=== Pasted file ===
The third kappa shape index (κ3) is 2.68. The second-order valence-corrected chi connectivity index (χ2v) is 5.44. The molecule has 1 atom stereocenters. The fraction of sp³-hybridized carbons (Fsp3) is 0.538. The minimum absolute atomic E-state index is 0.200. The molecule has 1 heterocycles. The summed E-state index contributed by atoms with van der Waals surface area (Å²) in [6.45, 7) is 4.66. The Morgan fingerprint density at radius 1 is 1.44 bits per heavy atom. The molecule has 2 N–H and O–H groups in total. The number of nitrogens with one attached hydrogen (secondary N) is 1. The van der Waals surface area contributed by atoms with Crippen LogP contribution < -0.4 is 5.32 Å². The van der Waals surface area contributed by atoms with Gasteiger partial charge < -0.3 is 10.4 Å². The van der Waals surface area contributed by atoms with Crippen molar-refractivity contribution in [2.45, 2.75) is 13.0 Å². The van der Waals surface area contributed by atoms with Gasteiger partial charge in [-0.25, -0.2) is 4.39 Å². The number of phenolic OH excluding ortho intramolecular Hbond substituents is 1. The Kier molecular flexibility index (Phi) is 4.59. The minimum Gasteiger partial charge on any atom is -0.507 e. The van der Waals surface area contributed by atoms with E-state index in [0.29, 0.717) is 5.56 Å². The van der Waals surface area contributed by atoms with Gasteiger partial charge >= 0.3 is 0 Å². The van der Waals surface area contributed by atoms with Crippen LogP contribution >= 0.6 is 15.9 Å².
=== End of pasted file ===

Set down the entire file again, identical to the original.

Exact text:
The third kappa shape index (κ3) is 2.68. The second-order valence-corrected chi connectivity index (χ2v) is 5.44. The molecule has 1 atom stereocenters. The fraction of sp³-hybridized carbons (Fsp3) is 0.538. The minimum absolute atomic E-state index is 0.200. The molecule has 1 heterocycles. The summed E-state index contributed by atoms with van der Waals surface area (Å²) in [6.45, 7) is 4.66. The Morgan fingerprint density at radius 1 is 1.44 bits per heavy atom. The molecule has 2 N–H and O–H groups in total. The number of nitrogens with one attached hydrogen (secondary N) is 1. The van der Waals surface area contributed by atoms with Crippen LogP contribution < -0.4 is 5.32 Å². The van der Waals surface area contributed by atoms with Gasteiger partial charge < -0.3 is 10.4 Å². The van der Waals surface area contributed by atoms with Crippen molar-refractivity contribution in [2.45, 2.75) is 13.0 Å². The van der Waals surface area contributed by atoms with Gasteiger partial charge in [-0.25, -0.2) is 4.39 Å². The number of phenolic OH excluding ortho intramolecular Hbond substituents is 1. The Kier molecular flexibility index (Phi) is 4.59. The minimum Gasteiger partial charge on any atom is -0.507 e. The van der Waals surface area contributed by atoms with E-state index in [0.29, 0.717) is 5.56 Å². The van der Waals surface area contributed by atoms with Gasteiger partial charge >= 0.3 is 0 Å². The van der Waals surface area contributed by atoms with Crippen LogP contribution >= 0.6 is 15.9 Å².